I'm passionate about art, poetry, the English language and all things maritime, and I also love drawing: https://touchpaperdrawingtips.wordpress.com/ Join the Fight for the Reef! https://www.facebook.com/pages/Postcards-for-the-Reef/997018917032291
Published September 6th 2015
Shop, meet, eat and get creative all in one place
The cafe at Brick and Mortar, surrounded by 'pop-up' shops
A friend told me to go and have a look at her painting group's SALA show at a place that she knew I would love, but she couldn't quite describe it - 'part cafe, part market, part shop, part gallery, part community centre' - I was intrigued.
Brick and Mortar is tucked away behind Norwood Town Hall, in George Street. I'd never have found it if I hadn't been told about it. But now I know about it, I can't stop talking about it.
I love craft markets, but they tend to be on only once a month, they are often crowded with people and you need good weather to enjoy outdoor markets. If you don't make a decision on the day, chances are that the stallholder you wanted to go back to isn't going to be there the following month - or you might be doing something else on that date.
Lisa Butler of Fleeci shares a pod with Becc Bird of Tweet Designs, who makes her jewellery on the premises
The beauty of Brick and Mortar is that it allows artists and makers to take a 'pop-up shop' for four weeks or more, so that they can test their wares without a huge financial outlay, and customers can take their time over purchasing knowing that the items for sale will still be there in a week or two, when they have finally made up their minds and/or mustered the cash to pay for the item.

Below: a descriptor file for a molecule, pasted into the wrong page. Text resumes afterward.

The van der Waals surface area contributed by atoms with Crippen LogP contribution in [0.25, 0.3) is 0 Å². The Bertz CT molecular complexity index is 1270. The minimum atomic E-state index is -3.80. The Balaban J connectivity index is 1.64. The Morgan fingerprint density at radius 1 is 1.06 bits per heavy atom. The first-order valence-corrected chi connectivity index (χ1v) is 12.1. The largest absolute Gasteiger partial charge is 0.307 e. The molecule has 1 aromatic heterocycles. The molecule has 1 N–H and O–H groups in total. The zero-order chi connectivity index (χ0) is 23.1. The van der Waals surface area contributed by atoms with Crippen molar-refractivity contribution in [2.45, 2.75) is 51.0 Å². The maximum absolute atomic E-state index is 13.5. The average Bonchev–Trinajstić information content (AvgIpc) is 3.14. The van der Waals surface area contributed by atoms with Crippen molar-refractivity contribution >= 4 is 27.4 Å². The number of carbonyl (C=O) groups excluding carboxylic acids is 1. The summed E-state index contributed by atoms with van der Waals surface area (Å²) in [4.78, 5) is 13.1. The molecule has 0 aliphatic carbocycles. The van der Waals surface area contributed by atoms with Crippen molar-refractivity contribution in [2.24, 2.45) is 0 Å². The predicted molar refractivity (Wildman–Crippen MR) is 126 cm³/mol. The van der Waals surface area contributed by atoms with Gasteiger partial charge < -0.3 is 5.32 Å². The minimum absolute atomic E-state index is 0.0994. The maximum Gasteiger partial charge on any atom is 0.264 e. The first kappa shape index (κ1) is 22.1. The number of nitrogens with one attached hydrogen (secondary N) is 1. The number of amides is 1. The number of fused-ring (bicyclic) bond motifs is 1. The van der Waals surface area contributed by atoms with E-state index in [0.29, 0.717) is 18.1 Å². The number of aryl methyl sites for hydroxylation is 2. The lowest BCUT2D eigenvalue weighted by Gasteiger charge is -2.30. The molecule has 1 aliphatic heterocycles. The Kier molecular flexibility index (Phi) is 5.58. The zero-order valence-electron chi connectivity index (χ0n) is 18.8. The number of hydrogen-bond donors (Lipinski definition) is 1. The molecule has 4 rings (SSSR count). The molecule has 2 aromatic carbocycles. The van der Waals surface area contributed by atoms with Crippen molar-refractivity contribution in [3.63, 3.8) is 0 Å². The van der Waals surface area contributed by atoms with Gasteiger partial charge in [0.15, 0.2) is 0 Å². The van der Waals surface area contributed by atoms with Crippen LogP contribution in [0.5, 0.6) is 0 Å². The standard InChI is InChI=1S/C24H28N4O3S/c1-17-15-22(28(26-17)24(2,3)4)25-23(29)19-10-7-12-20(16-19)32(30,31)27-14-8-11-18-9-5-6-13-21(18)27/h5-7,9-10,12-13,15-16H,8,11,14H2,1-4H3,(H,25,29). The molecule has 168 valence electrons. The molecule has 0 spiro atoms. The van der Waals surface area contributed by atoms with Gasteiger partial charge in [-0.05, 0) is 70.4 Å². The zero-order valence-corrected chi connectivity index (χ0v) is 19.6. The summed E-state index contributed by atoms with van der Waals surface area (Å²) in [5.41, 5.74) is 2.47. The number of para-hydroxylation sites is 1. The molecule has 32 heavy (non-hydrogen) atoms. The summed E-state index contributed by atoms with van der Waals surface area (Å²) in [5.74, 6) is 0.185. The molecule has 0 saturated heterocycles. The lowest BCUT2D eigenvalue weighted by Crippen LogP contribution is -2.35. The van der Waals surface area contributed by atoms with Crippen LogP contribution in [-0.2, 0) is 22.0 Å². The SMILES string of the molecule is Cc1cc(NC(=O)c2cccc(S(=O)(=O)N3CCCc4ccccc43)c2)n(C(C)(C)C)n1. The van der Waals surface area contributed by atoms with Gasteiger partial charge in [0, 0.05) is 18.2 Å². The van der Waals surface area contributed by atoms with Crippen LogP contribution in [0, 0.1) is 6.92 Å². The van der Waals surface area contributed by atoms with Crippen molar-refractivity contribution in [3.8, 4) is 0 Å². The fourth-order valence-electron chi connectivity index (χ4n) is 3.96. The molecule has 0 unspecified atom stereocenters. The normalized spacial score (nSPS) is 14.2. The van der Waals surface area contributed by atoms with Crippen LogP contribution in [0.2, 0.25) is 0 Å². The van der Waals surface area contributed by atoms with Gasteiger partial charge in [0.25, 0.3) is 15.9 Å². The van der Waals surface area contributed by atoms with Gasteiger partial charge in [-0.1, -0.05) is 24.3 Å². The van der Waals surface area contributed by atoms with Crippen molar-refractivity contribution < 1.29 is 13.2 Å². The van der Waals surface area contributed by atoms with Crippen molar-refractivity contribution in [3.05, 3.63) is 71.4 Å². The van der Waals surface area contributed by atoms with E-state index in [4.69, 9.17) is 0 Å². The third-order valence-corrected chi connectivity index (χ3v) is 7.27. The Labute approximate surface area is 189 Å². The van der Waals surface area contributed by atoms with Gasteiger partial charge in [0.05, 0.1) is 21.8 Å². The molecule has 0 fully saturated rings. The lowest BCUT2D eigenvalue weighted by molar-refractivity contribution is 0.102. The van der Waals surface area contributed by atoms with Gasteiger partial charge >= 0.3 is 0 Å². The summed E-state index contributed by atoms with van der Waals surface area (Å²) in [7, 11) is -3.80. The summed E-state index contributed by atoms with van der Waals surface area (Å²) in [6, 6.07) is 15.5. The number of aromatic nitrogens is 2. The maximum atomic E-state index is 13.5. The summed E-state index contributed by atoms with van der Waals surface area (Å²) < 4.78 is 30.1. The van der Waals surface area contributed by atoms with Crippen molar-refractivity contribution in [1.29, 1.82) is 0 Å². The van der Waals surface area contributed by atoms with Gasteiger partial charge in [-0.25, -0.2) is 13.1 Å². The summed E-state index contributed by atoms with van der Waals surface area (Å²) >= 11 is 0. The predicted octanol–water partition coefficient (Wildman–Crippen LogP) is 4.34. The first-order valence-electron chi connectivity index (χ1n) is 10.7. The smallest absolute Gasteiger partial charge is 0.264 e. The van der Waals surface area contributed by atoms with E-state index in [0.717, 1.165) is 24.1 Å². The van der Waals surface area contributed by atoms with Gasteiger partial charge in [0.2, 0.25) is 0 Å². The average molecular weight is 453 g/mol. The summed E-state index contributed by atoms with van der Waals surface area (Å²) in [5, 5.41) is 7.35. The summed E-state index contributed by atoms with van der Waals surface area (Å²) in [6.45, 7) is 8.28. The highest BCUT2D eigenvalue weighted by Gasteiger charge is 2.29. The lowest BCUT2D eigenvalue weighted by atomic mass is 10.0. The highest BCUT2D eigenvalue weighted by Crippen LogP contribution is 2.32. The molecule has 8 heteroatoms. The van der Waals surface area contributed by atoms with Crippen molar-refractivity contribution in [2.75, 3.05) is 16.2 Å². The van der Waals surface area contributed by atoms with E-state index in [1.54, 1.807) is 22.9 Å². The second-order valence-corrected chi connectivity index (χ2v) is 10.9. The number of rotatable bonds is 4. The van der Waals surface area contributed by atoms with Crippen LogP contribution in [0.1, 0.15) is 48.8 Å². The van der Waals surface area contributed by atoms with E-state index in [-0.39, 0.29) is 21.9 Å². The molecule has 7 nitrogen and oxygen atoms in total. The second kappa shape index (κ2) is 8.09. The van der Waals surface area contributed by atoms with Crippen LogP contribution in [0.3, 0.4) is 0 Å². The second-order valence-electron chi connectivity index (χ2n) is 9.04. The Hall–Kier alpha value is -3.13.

Illustrator Doris Chang welcomes me into her pop-up shop
The magic of this place is its welcoming atmosphere. The driving force behind it all is Elizabeth Donaldson, who is so hands on that while I was there she was serving coffee, yet she is also clearly focused on 'bringing the maker to market' in the current Norwood premises, with the potential of expanding Brick Mortar to other areas - and I can't wait for her to come and start another 'creative' in my suburb.
'Phoebe' produces lamps with shades that you can change whenever you like - just remove the design and replace it with another!
I started off with a delicious lunch at the cafe where if you wish you can also plug into free wi-fi and discuss your design project with people on the other side of the planet - and if you bring a toddler with you, at the back there is a children's play area. I was surrounded by a bespoke hatmaker, a designer who paints the most intricate designs with nothing but a compass to aid her, and a stall packed with the most beautifully packaged vegan skincare products.
Nadine runs Nzur Organics, a range of vegan skincare products
I soon realised that the plywood furniture used in the downstairs stalls was just a small scale version of the 'pods' that divide the upstairs space into individual stores - which are actually ply shipping boxes that form a series of intimate studio/shops that can be adapted to suit the style of each artist/maker.
Upstairs the space is divided into 'pods' which are constructed out of shipping containers and the walls are dedicated to regular exhibitions
Not surprisingly,the stores have proved popular with local creatives and availability is limited over the next few months, but Elizabeth is always on the lookout for new makers who would like to try out their new enterprise in a friendly, stimulating space. Some of the creators I met have now moved on and been replaced by new ones, but the website has a library of all the people who have rented a pod, so it also functions as an online shop on behalf of all its previous creative stores.